Chrissie Hynde, founding member of the Pretenders, wrote “Back on the Chain Gang” in 1982 after James Honeyman-Scott, the band’s lead guitarist, died of a drug overdose.  Ten months later, the Pretender’s former bass player Pete Farndon also died from overdosing. Even with the sudden loss of two band members, the industry remained persistent that Hynde continue to write and record music: “Back on the Chain Gang” serves not only as a tribute to Honeyman-Scott, but also as an expression of her frustration with the music industry and its unrelenting demands.

In 2017, Morrissey released a cover of the song on his album, Low in High School, in celebration of his relationship with Chrissie Hynde, which he calls one of his “longest and enduring” friendships.  The lyrics remain mostly unchanged from the original, with the only exception resulting from Morrissey recording the song from memory — without reviewing the official lyrics.  This seems to underscore the song’s sentimental nature for Morrissey. The instrumental portion of the song also received little overhaul, maintaining the snappy guitar riffs and powerful snare drum of Hynde’s.  The ‘ooh – ah’ that repeats throughout the chorus of the original did not, sadly, survive the re-recording.

Morrissey’s cover differs most drastically from the original in its music video.  The 1984 video opens with images of people in suits walking around a city, likely going to work.  We see Chrissie Hynde follow them around while singing, seemingly reflecting on the extent to which our jobs can invade and destroy our personal lives.  Later in the music video, she walks past exhausted men swinging pickaxes at rock and dirt in what looks like a prison environment. In the same way that Hynde’s lyrics communicate her resentment for the overly-commercialized music industry and the negative influence its demands had on her personal life, her music video communicates a parallel sentiment, depicting the monotony and servitude people are subjected to by their bosses and jobs.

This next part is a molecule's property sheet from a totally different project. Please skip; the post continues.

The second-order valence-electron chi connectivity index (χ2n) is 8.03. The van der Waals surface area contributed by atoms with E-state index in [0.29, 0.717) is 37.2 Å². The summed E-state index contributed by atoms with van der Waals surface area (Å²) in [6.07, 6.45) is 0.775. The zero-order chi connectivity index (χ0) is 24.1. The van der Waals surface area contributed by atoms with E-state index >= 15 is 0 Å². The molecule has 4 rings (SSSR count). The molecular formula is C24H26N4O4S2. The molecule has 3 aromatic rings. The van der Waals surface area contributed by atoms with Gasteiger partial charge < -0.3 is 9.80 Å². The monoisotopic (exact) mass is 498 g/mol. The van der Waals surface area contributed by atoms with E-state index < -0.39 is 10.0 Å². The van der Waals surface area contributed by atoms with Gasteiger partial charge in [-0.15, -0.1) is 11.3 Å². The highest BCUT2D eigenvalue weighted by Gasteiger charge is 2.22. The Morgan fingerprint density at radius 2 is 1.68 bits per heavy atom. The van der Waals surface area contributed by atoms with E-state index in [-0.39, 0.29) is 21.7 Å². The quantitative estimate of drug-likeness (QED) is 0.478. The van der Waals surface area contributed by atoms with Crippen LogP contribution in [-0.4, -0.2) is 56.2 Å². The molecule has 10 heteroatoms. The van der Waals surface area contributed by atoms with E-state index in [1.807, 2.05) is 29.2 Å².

By contrast, Morrissey’s video takes place in a single, dimly lit room, and is composed entirely of shots of him and the band performing the song.  The back wall of the room is covered in Morrissey posters, and there are women placed randomly along the edges swaying in tune with the music. Morrissey is also depicted playing guitar throughout the entire video — notable because he cannot actually play guitar.  As he told Rolling Stone magazine, he “wanted people to see that [he could] play as well as Jeff Beck” of the Yardbirds.

Morrissey’s video does seem to subvert the message of the original.  It is not as visually engaging, nor are the visuals in tandem with the meaning behind the lyrics.  While it is a good cover, the out-of-touch nature of the video brings into question the song’s legitimacy as an effective re-recording.  Then again, if this cover doesn’t appeal to you, you can still always listen to Hynde’s.

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